“There’s a lot of hidden unemployed people, and there’s a great deal of anxiety over jobs,” Hopwood said. “Nobody I know is a social conservative.” But he said Gingrich frustrated him yesterday with a statement that “I don’t want to pay people to do nothing for 99 weeks,” a jab at long-term unemployment compensation. Gingrich said the 99 weeks could be used to retrain the jobless; Hopwood noted that he’s eligible for veteran re-training in health care but people he knows in that field have been laid off too.
Why the jobs disconnect? One part of the problem may be that the 2012 presidential race started in two states with among the lowest unemployment rates in the nation. Here in New Hampshire, the official jobless number is just 5.2 percent, fourth-lowest in the nation and a tribute to both its move from textile mills to high-tech a generation ago as well as conservative lending practices during the housing bubble of the 2000s.
But economic angst hasn’t declined to pre-recession levels. The Granite State has still lost 14,000 manufacturing jobs since 2005, and one survey found that 42 percent of the new jobs created here in the last year were in bars and restaurants, which tend to offer lower pay. And not every restaurant is thriving
“It’s been terrible,” said Luis Sepulveda, the Dominican-born owner of the seven-year-old Don Quijote restaurant, who invested heavily in flashy murals and brightly painted walls just as the economy tanked. “That wasn’t the right time to do that.” A Democrat-turned-independent, Sepulveda wants to hear the candidates say more about freeing up loans for small businesses, and lowering fuel costs as well.
But there lies the real crux of the Republican primary contest. While middle-class voters like Darbouze or Sepulveda want to hear what politicians can do directly for them with training or aid, such talk is anathema to the GOP base after its tea-party fueled revolt against any significant role for government. So instead, the White House hopefuls talk about slashing more regulations and lowering back taxes for corporations – even though corporations are sitting on records amounts of cash yet still for the most part are not hiring.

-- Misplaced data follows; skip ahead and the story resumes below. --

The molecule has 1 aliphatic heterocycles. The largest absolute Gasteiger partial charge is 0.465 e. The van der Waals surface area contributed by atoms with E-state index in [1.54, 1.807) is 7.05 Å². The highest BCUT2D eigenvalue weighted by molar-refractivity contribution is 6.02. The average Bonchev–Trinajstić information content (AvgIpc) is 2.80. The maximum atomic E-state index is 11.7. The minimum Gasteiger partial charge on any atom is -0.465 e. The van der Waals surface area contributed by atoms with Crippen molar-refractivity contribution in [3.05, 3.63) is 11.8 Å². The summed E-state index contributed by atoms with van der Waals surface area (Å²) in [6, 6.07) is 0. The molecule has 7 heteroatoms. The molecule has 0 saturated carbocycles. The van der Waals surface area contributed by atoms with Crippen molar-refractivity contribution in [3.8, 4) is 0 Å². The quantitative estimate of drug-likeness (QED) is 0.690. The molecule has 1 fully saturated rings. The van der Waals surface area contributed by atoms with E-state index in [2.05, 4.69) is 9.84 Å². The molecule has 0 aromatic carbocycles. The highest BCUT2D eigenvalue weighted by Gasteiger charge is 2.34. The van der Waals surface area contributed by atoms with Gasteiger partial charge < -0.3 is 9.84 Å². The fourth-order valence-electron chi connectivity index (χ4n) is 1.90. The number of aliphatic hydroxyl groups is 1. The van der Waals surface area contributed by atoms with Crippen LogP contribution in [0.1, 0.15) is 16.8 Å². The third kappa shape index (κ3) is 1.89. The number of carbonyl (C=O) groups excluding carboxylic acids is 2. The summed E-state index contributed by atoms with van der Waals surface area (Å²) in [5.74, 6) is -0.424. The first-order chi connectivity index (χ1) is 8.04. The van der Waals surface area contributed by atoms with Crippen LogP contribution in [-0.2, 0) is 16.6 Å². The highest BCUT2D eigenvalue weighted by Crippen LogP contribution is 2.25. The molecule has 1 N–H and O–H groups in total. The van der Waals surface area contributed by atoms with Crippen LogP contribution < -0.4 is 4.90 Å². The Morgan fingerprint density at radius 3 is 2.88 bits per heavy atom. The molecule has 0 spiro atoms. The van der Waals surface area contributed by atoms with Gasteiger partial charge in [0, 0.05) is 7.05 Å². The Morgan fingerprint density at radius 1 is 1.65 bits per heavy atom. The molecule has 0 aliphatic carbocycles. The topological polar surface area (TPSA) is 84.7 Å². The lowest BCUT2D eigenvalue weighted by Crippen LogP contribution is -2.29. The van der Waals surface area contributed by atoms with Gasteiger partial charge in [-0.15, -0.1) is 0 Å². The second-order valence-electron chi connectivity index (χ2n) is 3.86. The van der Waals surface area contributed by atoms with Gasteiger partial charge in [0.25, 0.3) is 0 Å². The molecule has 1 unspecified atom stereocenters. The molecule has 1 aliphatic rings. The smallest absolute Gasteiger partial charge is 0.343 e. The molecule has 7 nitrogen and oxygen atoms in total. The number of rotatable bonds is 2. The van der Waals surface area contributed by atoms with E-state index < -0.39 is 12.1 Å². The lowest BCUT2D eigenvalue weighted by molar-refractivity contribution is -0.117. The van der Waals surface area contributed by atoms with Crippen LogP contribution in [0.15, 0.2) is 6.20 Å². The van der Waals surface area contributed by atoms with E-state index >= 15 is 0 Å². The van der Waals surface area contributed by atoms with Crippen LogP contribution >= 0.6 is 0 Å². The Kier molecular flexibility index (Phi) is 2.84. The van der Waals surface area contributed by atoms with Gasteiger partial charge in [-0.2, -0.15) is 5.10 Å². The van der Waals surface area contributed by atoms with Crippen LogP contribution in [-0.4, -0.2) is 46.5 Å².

Here is the economic plan that Gingrich described at his Latino town hall:
“We also, as part of our tax programs, have zero capital gains so that hundreds of billions of dollars would pour back into the U.S. Reduce the corporate tax rate to 12 and a half percent, which would probably liberate $700 billion coming back to the U.S. to create jobs. And we also eliminate the death tax, because it’s wrong to punish people who work hard and succeed…” Of course, capital gains and estate taxes now fall heavily on the wealthiest Americans.
It wasn’t supposed to be this way. In a dose of extreme irony, about a dozen Occupy Wall Street protestors – seeking to put income inequality on the top of the national agenda – pounded on windows and banged a drum just outside Don Quijote, their muffled message difficult to hear inside.
No wonder so many New Hampshire voters remain undecided – and confused. “The problem with the Republicans – I find it even with Jon Huntsman – is that they really don’t offer you a solution,” said Hopwood, the unemployed editor. “They’re just going to offer you this blue sky, that by cutting taxes or going back to the Bill of Rights – no, the Declaration of Independence –suddenly there’s going to be all this money!”